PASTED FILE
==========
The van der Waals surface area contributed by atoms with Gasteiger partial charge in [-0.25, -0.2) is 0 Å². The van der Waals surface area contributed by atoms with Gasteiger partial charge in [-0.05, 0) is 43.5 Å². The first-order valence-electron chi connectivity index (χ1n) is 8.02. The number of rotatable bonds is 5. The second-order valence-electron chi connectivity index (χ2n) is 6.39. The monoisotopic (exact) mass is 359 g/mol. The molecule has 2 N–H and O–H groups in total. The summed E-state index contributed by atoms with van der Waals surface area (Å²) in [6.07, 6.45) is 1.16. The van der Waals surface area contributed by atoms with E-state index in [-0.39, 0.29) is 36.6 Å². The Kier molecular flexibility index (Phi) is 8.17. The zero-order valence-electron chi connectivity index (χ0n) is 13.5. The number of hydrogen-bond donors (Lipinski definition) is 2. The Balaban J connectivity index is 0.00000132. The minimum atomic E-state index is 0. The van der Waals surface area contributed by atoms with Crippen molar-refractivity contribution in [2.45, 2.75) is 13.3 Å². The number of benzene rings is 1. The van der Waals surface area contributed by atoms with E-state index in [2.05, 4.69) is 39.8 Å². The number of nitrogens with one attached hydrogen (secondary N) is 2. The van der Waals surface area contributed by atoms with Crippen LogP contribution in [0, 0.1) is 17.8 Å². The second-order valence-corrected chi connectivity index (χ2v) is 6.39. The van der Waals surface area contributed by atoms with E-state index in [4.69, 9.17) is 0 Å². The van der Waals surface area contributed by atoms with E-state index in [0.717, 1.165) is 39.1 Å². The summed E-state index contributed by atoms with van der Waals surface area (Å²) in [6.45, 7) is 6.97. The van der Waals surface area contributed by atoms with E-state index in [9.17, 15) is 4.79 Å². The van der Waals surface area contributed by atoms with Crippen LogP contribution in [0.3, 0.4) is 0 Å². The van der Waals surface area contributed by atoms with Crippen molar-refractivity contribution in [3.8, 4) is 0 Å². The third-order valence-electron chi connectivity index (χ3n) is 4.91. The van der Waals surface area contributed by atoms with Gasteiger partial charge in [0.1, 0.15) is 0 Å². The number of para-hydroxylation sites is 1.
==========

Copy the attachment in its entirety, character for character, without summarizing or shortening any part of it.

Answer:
The van der Waals surface area contributed by atoms with Gasteiger partial charge in [-0.25, -0.2) is 0 Å². The van der Waals surface area contributed by atoms with Gasteiger partial charge in [-0.05, 0) is 43.5 Å². The first-order valence-electron chi connectivity index (χ1n) is 8.02. The number of rotatable bonds is 5. The second-order valence-electron chi connectivity index (χ2n) is 6.39. The monoisotopic (exact) mass is 359 g/mol. The molecule has 2 N–H and O–H groups in total. The summed E-state index contributed by atoms with van der Waals surface area (Å²) in [6.07, 6.45) is 1.16. The van der Waals surface area contributed by atoms with E-state index in [-0.39, 0.29) is 36.6 Å². The Kier molecular flexibility index (Phi) is 8.17. The zero-order valence-electron chi connectivity index (χ0n) is 13.5. The number of hydrogen-bond donors (Lipinski definition) is 2. The Balaban J connectivity index is 0.00000132. The minimum atomic E-state index is 0. The van der Waals surface area contributed by atoms with Crippen molar-refractivity contribution in [2.45, 2.75) is 13.3 Å². The number of benzene rings is 1. The van der Waals surface area contributed by atoms with E-state index in [2.05, 4.69) is 39.8 Å². The number of nitrogens with one attached hydrogen (secondary N) is 2. The van der Waals surface area contributed by atoms with Crippen LogP contribution in [0, 0.1) is 17.8 Å². The second-order valence-corrected chi connectivity index (χ2v) is 6.39. The van der Waals surface area contributed by atoms with E-state index in [4.69, 9.17) is 0 Å². The van der Waals surface area contributed by atoms with E-state index in [0.717, 1.165) is 39.1 Å². The summed E-state index contributed by atoms with van der Waals surface area (Å²) in [6.45, 7) is 6.97. The van der Waals surface area contributed by atoms with E-state index in [9.17, 15) is 4.79 Å². The van der Waals surface area contributed by atoms with Crippen LogP contribution in [0.3, 0.4) is 0 Å². The van der Waals surface area contributed by atoms with Crippen molar-refractivity contribution in [3.8, 4) is 0 Å². The third-order valence-electron chi connectivity index (χ3n) is 4.91. The van der Waals surface area contributed by atoms with Gasteiger partial charge in [0.1, 0.15) is 0 Å². The number of para-hydroxylation sites is 1.